SpecFlow is a tool that allows the writing of business-readable tests that can then be automated in code. If you’re new to SpecFlow check out my Pluralsight course to get up to speed before looking at these more advanced topics.
Individual step definitions that represent the natural language scenarios are separate methods that get executed. Often we need to pass data between these steps. The simplest approaches to get started with are to use simple fields in the class containing the steps or to use the Scenario Context. An alternative to these approaches is to use Context Injection.
For example, imagine the following scenario:
Scenario: Add New Contact Name
Given I have entered Sarah
When I choose add
Then the contact list should show the new contact
With my new Pluralsight course you’ll learn how to narrow the gap between the business/customer and the development team by creating business-readable, automated tests.
The course covers how to install SpecFlow in Visual Studio, the Gherkin business-readable domain specific language (DSL), and how to create code-automation from this natural language.
You can find the course on my Pluralsight author page.
xUnit.net allows the creation of data-driven tests. These kind of tests get their test data from outside the test method code via parameters added to the test method signature.
Say we had to test a Calculator class and check it’s add method returned the correct results for six different test cases. Without data-driven tests we’d either have to write six separates tests (with almost identical code) or some loop inside our test method containing an assert.
Regular xUnit.net test methods are identified by applying the [Fact] attribute. Data-driven tests instead use the [Theory] attribute.
To get data-driven features and the [Theory] attribute, install the xUnit.net Extensions NuGet package in addition to the standard xUnit.net package.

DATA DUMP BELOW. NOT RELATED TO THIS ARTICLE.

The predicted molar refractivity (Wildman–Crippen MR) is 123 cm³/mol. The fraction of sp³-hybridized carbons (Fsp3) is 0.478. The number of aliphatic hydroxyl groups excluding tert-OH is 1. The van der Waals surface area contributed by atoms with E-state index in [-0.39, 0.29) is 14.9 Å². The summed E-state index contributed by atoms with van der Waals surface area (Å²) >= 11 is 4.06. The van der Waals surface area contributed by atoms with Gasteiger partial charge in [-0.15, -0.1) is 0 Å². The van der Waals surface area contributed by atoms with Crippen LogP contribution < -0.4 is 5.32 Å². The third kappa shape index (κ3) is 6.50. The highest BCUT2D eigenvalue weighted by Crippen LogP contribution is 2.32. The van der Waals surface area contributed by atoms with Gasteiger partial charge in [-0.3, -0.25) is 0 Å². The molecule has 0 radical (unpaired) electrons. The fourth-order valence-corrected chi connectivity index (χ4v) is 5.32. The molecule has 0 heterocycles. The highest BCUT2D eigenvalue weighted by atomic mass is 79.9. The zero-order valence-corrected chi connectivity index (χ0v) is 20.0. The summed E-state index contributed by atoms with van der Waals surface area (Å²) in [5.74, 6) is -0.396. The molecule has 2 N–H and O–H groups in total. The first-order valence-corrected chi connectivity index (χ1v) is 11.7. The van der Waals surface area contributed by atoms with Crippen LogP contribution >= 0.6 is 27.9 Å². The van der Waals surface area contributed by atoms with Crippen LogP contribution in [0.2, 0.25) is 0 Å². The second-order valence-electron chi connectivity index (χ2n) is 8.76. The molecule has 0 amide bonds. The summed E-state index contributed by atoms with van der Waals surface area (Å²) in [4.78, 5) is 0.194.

Creating Inline Data-Driven Tests
The [InlineData] attribute allows us to specify test data that gets passed to the parameters of test method.
So for our Calculator add test we’d start by defining the test method:
To help people get started with xUnit.net and as an accompaniment to my Pluralsight xUnit.net training course I thought I’d create a cheat sheet showing common assert methods and attributes. Hopefully will be of use :)
My latest Pluralsight course on the xUnit.net testing framework has just been released.
Learn the latest in unit testing technology for C#, VB.NET (and other .NET languages) created by the original inventor of NUnit.
xUnit.net is a free, extensible, open source framework designed for programmers that aligns more closely with the .NET platform.
You can check it out now on Pluralsight.com.
My newest Pluralsight course has just been published.
We shouldn't live in fear of our code
Long-term customer satisfaction, agility, and developer happiness are crucial. A quality suite of automated tests helps achieve this. This practical course covers how and what to test at the unit, integration, and functional UI levels; and how to bring them all together with TeamCity continuous integration build server.
The course helps to keep your software soft with the right automated tests at the right level.
If you’ve never used Pluralsight before you can sign up for the free trial and get started.
Just knocked up this quick and dirty video explaining how to set up MoqaLate in a Windows Store app solution.